"I had no idea it was you. I turned that corner and came upon you."
She looked about her to explain. "I'm alone, but my companions have just left me. My cousin's gone to look at the work over there."
"Ah yes; I see." And Lord Warburton's eyes wandered vaguely in the direction she had indicated. He stood firmly before her now; he had recovered his balance and seemed to wish to show it, though very kindly. "Don't let me disturb you," he went on, looking at her dejected pillar. "I'm afraid you're tired."
"Yes, I'm rather tired." She hesitated a moment, but sat down again. "Don't let me interrupt you," she added.
"Oh dear, I'm quite alone, I've nothing on earth to do. I had no idea you were in Rome. I've just come from the East. I'm only passing through."
"You've been making a long journey," said Isabel, who had learned from Ralph that Lord Warburton was absent from England.
"Yes, I came abroad for six months — soon after I saw you last. I've been in Turkey and Asia Minor; I came the other day from Athens." He managed not to be awkward, but he wasn't easy, and after a longer look at the girl he came down to nature. "Do you wish me to leave you, or will you let me stay a little?"
She took it all humanely. "I don't wish you to leave me, Lord Warburton; I'm very glad to see you."
"Thank you for saying that. May I sit down?"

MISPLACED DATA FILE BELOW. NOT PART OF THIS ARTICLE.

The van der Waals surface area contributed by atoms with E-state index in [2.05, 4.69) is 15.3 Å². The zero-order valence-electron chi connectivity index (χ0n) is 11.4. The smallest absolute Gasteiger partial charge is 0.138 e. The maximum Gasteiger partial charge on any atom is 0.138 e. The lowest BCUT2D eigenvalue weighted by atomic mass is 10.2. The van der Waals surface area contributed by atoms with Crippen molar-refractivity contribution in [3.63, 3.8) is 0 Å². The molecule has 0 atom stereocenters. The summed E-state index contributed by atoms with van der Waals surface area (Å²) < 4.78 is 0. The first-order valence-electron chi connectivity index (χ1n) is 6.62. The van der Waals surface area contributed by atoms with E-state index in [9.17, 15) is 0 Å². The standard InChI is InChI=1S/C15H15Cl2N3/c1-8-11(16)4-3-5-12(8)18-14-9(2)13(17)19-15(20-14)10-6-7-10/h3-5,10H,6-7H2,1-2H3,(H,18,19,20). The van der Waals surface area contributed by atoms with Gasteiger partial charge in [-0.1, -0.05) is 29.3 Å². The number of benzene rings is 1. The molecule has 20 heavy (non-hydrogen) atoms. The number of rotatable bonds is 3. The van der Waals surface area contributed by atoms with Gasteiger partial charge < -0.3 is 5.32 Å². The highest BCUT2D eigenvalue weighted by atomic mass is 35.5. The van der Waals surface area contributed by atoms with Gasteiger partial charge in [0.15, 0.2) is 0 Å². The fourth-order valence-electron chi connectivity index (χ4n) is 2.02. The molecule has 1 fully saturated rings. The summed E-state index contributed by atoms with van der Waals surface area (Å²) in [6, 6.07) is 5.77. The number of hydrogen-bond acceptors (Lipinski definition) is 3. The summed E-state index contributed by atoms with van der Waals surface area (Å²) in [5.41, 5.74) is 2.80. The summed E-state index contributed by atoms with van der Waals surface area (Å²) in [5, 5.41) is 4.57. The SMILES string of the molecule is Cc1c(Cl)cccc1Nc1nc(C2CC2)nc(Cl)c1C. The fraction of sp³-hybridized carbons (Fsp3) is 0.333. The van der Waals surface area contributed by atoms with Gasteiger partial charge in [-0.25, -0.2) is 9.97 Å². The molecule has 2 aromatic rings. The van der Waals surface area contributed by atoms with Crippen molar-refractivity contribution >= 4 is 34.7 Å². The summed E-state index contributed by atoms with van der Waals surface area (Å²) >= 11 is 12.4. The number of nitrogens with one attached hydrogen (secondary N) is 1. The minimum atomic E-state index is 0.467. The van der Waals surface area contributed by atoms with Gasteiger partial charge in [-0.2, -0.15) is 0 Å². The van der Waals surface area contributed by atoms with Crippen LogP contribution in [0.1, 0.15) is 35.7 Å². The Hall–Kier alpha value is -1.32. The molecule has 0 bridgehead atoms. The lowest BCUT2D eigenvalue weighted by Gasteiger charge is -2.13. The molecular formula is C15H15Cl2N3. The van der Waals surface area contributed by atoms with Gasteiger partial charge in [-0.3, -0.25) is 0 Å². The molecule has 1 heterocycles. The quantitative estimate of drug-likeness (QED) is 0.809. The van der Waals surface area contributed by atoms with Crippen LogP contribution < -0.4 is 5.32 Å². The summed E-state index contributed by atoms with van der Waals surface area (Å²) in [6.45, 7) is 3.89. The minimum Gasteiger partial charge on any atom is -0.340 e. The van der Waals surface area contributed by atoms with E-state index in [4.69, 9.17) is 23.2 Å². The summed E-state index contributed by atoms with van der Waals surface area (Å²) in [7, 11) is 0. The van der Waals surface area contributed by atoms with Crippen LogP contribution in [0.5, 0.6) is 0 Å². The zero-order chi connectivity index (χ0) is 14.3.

The fluted shaft on which she had taken her seat would have afforded a resting-place to several persons, and there was plenty of room even for a highly-developed Englishman. This fine specimen of that great class seated himself near our young lady, and in the course of five minutes he had asked her several questions, taken rather at random and to which, as he put some of them twice over, he apparently somewhat missed catching the answer; had given her too some information about himself which was not wasted upon her calmer feminine sense. He repeated more than once that he had not expected to meet her, and it was evident that the encounter touched him in a way that would have made preparation advisable. He began abruptly to pass from the impunity of things to their solemnity, and from their being delightful to their being impossible. He was splendidly sunburnt; even his multitudinous beard had been burnished by the fire of Asia. He was dressed in the loose-fitting, heterogeneous garments in which the English traveller in foreign lands is wont to consult his comfort and affirm his nationality; and with his pleasant steady eyes, his bronzed complexion, fresh beneath its seasoning, his manly figure, his minimising manner and his general air of being a gentleman and an explorer, he was such a representative of the British race as need not in any clime have been disavowed by those who have a kindness for it. Isabel noted these things and was glad she had always liked him. He had kept, evidently in spite of shocks, every one of his merits — properties these partaking of the essence of great decent houses, as one might put it; resembling their innermost fixtures and ornaments, not subject to vulgar shifting and removable only by some whole break-up. They talked of the matters naturally in order; her uncle's death, Ralph's state of health, the way she had passed her winter, her visit to Rome, her return to Florence, her plans for the summer, the hotel she was staying at; and then of Lord Warburton's own adventures, movements, intentions, impressions and present domicile. At last there was a silence, and it said so much more than either had said that it scarce needed his final words. "I've written to you several times."